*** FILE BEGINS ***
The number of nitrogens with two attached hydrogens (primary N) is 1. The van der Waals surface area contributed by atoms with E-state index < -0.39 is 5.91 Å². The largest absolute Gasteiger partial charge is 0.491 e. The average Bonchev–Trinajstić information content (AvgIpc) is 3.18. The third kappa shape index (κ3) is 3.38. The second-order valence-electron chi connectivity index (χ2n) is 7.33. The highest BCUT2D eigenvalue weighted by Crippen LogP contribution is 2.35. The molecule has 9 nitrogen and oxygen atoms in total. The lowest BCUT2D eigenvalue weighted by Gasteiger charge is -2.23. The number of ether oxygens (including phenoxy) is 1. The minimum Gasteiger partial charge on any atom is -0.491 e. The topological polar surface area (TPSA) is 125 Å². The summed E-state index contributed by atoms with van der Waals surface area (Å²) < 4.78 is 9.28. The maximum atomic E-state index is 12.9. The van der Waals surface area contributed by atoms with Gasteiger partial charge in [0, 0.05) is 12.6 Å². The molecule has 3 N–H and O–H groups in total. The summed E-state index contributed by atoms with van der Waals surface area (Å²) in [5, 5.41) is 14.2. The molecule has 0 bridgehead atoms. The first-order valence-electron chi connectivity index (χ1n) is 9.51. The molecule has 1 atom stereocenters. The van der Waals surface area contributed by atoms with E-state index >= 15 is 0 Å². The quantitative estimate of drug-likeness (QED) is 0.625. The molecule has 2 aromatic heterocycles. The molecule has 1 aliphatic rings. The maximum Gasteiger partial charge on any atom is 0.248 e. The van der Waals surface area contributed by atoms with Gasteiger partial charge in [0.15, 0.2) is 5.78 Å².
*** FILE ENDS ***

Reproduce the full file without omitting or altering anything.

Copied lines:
The number of nitrogens with two attached hydrogens (primary N) is 1. The van der Waals surface area contributed by atoms with E-state index < -0.39 is 5.91 Å². The largest absolute Gasteiger partial charge is 0.491 e. The average Bonchev–Trinajstić information content (AvgIpc) is 3.18. The third kappa shape index (κ3) is 3.38. The second-order valence-electron chi connectivity index (χ2n) is 7.33. The highest BCUT2D eigenvalue weighted by Crippen LogP contribution is 2.35. The molecule has 9 nitrogen and oxygen atoms in total. The lowest BCUT2D eigenvalue weighted by Gasteiger charge is -2.23. The number of ether oxygens (including phenoxy) is 1. The minimum Gasteiger partial charge on any atom is -0.491 e. The topological polar surface area (TPSA) is 125 Å². The summed E-state index contributed by atoms with van der Waals surface area (Å²) < 4.78 is 9.28. The maximum atomic E-state index is 12.9. The van der Waals surface area contributed by atoms with Gasteiger partial charge in [0, 0.05) is 12.6 Å². The molecule has 3 N–H and O–H groups in total. The summed E-state index contributed by atoms with van der Waals surface area (Å²) in [5, 5.41) is 14.2. The molecule has 0 bridgehead atoms. The first-order valence-electron chi connectivity index (χ1n) is 9.51. The molecule has 1 atom stereocenters. The van der Waals surface area contributed by atoms with E-state index >= 15 is 0 Å². The quantitative estimate of drug-likeness (QED) is 0.625. The molecule has 2 aromatic heterocycles. The molecule has 1 aliphatic rings. The maximum Gasteiger partial charge on any atom is 0.248 e. The van der Waals surface area contributed by atoms with Gasteiger partial charge in [0.15, 0.2) is 5.78 Å².